Went to see a Levon Helm show on Saturday and a Steely Dan show broke out.
Actually, it wasn't that extreme. Levon brought his Midnight Ramble jamboree to The Stanley Theater in Utica, a beautifully renovated old playhouse in a decidedly unbeautiful city. J. and I have seen Levon a couple of times in the last few years, once at his studio in Woodstock, another at a mini-festival with Bob Dylan, Conor Oberst, The Swell Season and others at SPAC. R. is a recent convert to The Band and wanted to go.
My cousin's boyfriend worked at the Ramble for years and tipped me off to the fact that Levon wasn't singing again. Several years back, Helm was down and out, a victim of bad finances and throat cancer. Miraculously, and heroically, he regained his voice and, though it was more frail than in times past, it was wonderfully emotive. A Grammy followed for Dirt Farmer and a new disc, Electric Dirt, carried the comeback further. I didn't want to tell R. and J. that Levon wouldn't warble, but I wasn't sure and it felt more prudent to wait and see.
A local DJ, looking like every other local DJ you've ever seen, pudgy, unwashed and pony tailed, came out to introduce the show. He announced Levon wouldn't sing, "but you knew that." I didn't think that was so well-known. Then he chastised any potential refund seekers. "There will be some assholes who'll want their money back." Really, that's what people are who bought tickets expecting a certain kind of show and now weren't going to get it? Look in the mirror, asswipe.
Now the big surprise to me was that Donald Fagan of Steely Dan was sitting in with the band. J. noticed it on the marquee as we entered the hall, but later I found out that it was announced a few days back. I'm not much of a Steely Dan fan, although I do love "Deacon Blues," and the presence of Fagan did nothing to neutralize the loss of Helm. Yet, there was an indisputable excitement to having another legend on the stage. It was very cool and the highlight of the show was Fagan's lead vocal on "King Harvest (Has Surely Come), with the intro sung by Amy Helm and Teresa Williams.
Teresa's husband, Larry Campbell, has emerged as the leader of these shindigs and he is a fabulous guitar/mandolin/violin player, but he doesn't have the presence to carry a show with a silent Levon. That' s not to say that the performance wasn't crowd-pleasing and electrifying. There were a ton of great musicians on that stage, including keyboardist Brian Mitchell, who should seek medication for his Dr. John fixation. Even mute, Levon stole the show, dancing a bit and clearly in charge of the group. He was clearly touched by the overwhelming support and love that emanated from the crowd. In recent years, Levon has benefited from the good will of his fans and entourage, who kept him afloat when he was down. Though I've heard that the Ramble has become more of a business than a family affair, and I've noticed that the show in Woodstock is more polished than it was 3 or 4 years ago, Levon seems pretty nice to those who've been part of his network. Except, of course, for Robbie Robertson. Levon thinks Robbie ripped him off.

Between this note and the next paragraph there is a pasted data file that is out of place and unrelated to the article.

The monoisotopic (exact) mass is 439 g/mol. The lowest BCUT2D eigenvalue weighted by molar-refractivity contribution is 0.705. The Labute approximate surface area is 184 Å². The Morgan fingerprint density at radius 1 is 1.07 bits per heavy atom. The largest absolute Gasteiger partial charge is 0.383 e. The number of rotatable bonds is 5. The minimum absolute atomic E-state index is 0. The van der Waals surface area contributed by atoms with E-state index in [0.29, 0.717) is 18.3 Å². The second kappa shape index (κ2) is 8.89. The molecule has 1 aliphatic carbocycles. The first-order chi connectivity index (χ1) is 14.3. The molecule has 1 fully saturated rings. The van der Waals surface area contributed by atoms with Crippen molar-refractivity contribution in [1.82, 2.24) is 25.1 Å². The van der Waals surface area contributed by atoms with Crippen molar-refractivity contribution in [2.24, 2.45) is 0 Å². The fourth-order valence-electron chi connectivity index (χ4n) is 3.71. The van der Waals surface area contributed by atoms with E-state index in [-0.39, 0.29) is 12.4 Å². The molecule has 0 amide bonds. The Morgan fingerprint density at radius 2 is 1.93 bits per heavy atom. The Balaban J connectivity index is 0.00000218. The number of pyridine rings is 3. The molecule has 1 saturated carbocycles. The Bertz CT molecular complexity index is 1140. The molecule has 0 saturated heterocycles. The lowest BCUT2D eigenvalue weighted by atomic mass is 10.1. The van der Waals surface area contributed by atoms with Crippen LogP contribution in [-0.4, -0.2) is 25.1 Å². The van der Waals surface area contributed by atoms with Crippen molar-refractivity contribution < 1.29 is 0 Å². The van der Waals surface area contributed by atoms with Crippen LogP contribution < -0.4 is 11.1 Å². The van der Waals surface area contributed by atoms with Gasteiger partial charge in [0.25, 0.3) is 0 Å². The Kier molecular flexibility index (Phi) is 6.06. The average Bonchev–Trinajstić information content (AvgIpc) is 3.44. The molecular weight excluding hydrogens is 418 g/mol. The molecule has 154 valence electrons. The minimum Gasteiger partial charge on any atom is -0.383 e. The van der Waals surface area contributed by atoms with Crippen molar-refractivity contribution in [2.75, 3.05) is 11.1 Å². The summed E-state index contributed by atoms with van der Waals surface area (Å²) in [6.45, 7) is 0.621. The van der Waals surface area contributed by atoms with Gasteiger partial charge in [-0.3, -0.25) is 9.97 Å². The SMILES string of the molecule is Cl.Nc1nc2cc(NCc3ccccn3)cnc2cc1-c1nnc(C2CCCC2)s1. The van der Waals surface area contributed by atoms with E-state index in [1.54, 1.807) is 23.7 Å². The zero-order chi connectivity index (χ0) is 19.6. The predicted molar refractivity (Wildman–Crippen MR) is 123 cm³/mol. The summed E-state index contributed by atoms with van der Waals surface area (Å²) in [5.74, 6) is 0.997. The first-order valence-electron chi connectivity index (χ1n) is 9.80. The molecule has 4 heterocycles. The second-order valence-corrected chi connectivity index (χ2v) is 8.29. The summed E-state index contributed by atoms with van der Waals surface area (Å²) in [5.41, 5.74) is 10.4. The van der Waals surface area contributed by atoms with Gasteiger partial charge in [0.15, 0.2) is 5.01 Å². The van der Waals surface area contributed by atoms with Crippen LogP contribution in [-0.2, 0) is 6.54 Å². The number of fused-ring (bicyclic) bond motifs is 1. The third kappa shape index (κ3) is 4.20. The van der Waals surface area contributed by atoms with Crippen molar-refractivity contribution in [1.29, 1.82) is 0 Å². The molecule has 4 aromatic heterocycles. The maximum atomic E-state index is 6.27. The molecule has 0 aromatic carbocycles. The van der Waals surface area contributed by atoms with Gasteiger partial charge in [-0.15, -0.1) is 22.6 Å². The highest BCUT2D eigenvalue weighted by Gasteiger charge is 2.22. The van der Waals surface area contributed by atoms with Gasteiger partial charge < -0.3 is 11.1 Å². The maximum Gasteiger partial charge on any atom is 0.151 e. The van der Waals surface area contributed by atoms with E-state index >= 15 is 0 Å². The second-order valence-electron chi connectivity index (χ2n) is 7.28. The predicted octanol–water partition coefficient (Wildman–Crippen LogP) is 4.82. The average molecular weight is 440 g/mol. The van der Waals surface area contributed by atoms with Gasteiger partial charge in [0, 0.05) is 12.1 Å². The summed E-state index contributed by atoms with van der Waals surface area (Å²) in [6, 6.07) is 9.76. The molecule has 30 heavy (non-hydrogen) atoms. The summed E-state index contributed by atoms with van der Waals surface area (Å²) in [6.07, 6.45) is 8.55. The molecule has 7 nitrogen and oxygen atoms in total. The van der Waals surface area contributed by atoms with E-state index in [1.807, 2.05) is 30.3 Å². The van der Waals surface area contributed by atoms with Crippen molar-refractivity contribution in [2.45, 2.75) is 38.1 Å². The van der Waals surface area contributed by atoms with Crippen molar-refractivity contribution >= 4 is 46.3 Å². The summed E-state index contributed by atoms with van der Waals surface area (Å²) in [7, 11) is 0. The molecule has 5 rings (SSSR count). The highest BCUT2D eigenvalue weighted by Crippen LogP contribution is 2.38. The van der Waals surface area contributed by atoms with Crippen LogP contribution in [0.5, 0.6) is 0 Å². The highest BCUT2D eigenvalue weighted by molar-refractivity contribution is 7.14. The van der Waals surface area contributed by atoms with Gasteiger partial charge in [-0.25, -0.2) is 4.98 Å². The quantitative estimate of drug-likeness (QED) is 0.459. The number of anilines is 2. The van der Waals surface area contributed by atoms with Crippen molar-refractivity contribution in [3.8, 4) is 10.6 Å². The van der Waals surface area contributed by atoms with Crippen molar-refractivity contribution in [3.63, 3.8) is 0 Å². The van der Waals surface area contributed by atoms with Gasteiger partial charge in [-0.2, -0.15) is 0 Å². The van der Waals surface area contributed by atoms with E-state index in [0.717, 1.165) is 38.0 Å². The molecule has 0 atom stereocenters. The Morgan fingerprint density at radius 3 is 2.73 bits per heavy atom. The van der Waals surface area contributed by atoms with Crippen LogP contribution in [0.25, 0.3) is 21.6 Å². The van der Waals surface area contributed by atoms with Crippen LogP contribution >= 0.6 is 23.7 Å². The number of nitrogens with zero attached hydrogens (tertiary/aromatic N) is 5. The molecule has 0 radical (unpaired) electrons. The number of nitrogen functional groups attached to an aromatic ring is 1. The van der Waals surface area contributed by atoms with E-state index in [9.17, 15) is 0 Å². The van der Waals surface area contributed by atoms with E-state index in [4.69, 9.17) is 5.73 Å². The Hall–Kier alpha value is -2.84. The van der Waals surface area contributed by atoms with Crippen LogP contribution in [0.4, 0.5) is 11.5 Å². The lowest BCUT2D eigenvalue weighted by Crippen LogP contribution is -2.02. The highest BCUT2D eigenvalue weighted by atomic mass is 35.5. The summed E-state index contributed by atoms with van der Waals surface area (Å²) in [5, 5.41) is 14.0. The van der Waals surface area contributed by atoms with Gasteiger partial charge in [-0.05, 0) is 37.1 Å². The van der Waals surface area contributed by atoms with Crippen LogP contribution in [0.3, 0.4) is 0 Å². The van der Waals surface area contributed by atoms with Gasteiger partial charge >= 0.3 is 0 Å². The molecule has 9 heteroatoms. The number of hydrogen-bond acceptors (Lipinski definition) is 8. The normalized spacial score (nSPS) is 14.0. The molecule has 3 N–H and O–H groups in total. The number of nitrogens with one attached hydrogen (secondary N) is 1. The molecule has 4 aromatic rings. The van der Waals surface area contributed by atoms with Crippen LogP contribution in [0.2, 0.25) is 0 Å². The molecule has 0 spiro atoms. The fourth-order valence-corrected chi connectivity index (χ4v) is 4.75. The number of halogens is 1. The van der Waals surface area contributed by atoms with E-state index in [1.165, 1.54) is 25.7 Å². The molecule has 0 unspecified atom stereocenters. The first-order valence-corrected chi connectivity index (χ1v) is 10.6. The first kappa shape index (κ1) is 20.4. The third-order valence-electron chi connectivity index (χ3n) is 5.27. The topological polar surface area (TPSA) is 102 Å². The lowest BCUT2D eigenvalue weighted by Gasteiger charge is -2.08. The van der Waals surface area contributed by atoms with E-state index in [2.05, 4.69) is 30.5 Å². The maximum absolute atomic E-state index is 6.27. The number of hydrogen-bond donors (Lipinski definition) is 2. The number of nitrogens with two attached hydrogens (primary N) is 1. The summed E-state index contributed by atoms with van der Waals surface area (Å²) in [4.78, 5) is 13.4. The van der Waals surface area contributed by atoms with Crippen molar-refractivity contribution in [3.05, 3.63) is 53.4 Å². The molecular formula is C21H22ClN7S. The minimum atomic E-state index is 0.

The star of the show, in comic relief, was the spotlight guy. Don't know where they got this dude, but he was incapable of finding the soloist. When Campbell played a few mean choruses, spotlight guy was focused on Jim Weider. When Weider tore into a furious riff, Campbell was lit up. The best was when the spotlight would roam the stage in search of the proper musician. I think it was the same spotlight guy from the old Looney Tunes cartoons who would never hone in on Daffy.
So, will Levon get his voice back? Campbell indicated it was coming back, but who knows. My thoughts often turned to Flowers for Algernon. In that book, a retarded man becomes the beneficiary of a miracle cure and becomes a genius. Slowly, the medicine wears off and, by the end, he's back to where he started. Let's hope for a better end for Levon Helm. He's earned it.